Thursday, March 31, 2011

A Two Week Update

Really, I can't believe it has been two weeks since the last update, but the last entry is the proof! Well, we spend a couple more days at Benson, but then it was time to move on. We had already chosen that we would go to Picacho Peak RV Resort for a few days.
Picacho Peak RV Resort

There are people up there
See, I told you
 We had been there before and enjoyed the park and location. Denice wanted to stay there and then take a short trip into Mesa to see her Uncle Gene, who is getting on in years. On the 17th of March we did move to Picacho Peak ( it was only a trip of about 90 miles), and we settled in there. The weather was great, the park quiet, as it seems that a lot of the "Snowbirds" are already heading north Guess they can't wait to see if they still know how to use one of those snow shovel, thing-a-maj-igs!! I am not one of those, as they do not interest me in the least. Originally we booked for a week at that park, but in the end increased it to two weeks. Haven't a whole lot to report over that couple of weeks. The only real activiy was the one day that we went into Mesa, and spent the afternoon with Uncle Gene. He lives alone since Aunt Rosemary passed away a couple of months ago. Gene is almost 86 years old and has hearing and seeing issues, but is still sharp as a tack. He had been the president of the bank in a small town of Hemmingford, Nebraska for may years until he retired 20 years ago. It is still obvious, that he retains that "Bankers" edge when talking about anything that pertains to dollars. He now lives in a brand new "Double Wide" park model unit in Palm Gardens Mesa on Main Street. Palm Gardens is a very nice +55 park with all the amenities you could ever want. There are fountains and pools, hot tubs, and all kinds of excercise rooms and event facilities. We took him out to lunch at the "Meatmarket", his favourite meal place. Nothing fancy but good food. As it was just before noon we all opted for Prime Rib and Eggs. Ummmm!!!  The whole restraurant wes filled with "Q-Tips"  (White haired clients as we are), so it is a favorite of all the seniors. After a short tour down Main Street Mesa we returned to his place and enjoyed a few hours with him, before it was time for us to return south the 75 miles to Picacho. 
One other  highlight was when Nephew Lance Ross and friend Shelley called us to let us know they were in Phoenix and on the way down to see us. We spent an enjoyable few hours with them before they headed back to the big city.

A multi Level Condo

On another day we drove to Maricopa to see John and Breda Brown, friends of ours from back home just north of Calgary at a small town called Dogpound. John and I both worked for Shell Canada, although in different departments, but our paths crossed often. John and Brenda just purchased 3 acres of prime desert in the Maricopa Community. He is calling his unit "Dogpound South". As with any new purchase, there is lots to do in upkeeping, and they have been busy completing several projects. From gravelling the area for dust control to renovating the Park Model unit on site. I'm sure they are going to have lots of enjoyment with their Southern Residence in future years! The remainer of the time we just sort of chilled out. Well not really "chilled" as the temp was in the 70's and 80's every day.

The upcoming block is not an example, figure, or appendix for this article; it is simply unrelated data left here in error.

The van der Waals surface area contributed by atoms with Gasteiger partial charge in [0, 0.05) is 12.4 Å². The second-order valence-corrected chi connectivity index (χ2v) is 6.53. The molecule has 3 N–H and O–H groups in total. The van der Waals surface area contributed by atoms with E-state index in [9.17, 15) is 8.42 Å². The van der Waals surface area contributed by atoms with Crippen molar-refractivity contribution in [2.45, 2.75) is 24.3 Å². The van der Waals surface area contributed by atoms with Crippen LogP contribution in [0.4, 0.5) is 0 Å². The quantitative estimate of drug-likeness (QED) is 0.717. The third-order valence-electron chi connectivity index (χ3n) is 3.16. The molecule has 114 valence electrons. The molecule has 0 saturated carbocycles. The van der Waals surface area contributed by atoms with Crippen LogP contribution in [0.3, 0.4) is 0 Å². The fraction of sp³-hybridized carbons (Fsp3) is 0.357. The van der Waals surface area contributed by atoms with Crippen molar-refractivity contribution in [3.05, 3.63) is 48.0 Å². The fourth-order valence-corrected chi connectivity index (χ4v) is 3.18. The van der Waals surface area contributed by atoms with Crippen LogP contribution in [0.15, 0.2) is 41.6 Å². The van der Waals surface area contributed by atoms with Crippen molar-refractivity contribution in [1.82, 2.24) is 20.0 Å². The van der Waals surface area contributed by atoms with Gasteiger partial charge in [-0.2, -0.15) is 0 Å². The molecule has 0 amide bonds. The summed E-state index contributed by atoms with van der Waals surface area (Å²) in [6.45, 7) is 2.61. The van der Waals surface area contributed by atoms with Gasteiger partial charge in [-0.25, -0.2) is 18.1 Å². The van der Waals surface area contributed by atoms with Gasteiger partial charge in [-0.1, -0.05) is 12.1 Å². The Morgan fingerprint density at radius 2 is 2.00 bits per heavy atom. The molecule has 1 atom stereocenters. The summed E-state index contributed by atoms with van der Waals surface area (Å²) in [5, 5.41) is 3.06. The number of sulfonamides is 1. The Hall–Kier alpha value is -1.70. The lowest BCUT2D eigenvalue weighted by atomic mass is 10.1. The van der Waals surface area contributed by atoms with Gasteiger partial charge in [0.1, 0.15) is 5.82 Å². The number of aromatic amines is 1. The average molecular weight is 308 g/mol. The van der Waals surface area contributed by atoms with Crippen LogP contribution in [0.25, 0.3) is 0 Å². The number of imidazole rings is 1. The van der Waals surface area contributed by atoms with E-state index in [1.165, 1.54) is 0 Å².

Back side of Picacho Peak

We took a few short drives in the desert and a few trips to Casa Grande for groceries, but the rest of the time we read, slept, rested, and just enjoyed the weather. This was one of the things we had wanted to do ever since we left home last July, but the weather had never seemed to cooperate until now, so it was very much over due.

Saturday, March 19, 2011

Benson, Arizona

Check it out. I think I am up to date, even the pictures!!
OK, Lately I've been getting some subtle hints, and some not so subtle, that I have not been keeping my Blog up to date. Well since the last posting, there has just not been a whole lot to blog about. On the Feb 17th we moved into The Butterfield RV Resort in Benson, reserved for one month, and just settled down to a very relaxed month. Our friends from Warner, Alberta, are here as well, so we visit back and forth with them, but generally just have good R&R. Here are a few of the highlights of the month so far;
Mar 14th 
 Went to Mount Lemmon with Tom and Linda today. It is a great drive right on the outskirts of Tucson. A well designed and paved highway leads all the way to the top of the mountain, offering many view points and photographic opportunities.


We just came up that highway, away down there!!

Nice rock formation at "Windy Point"

Another of Tucson

The Highway below

Great Highway Engineering!!

Windy Point Viewing

Get that picture, Tom!!!

Hope that one stays up there until we are past

That one too !!

The ski hill

Lunch at Last!

8000 FEET !!!

Looks a little scary!!

This one must not have heeded the 35 MPH speed limit
Mount Lemmon is in the Santa Catalina Mountains located in the Coronado National Forest north of Tucson, Arizona, United States. It is 9,157 feet above sea-level, and receives approximately 180 inches of snow annually. Mount Lemmon was named in honor of botanist Sarah Lemmon, who trekked to the top of the mountain with Native American guides by mule and foot in 1881.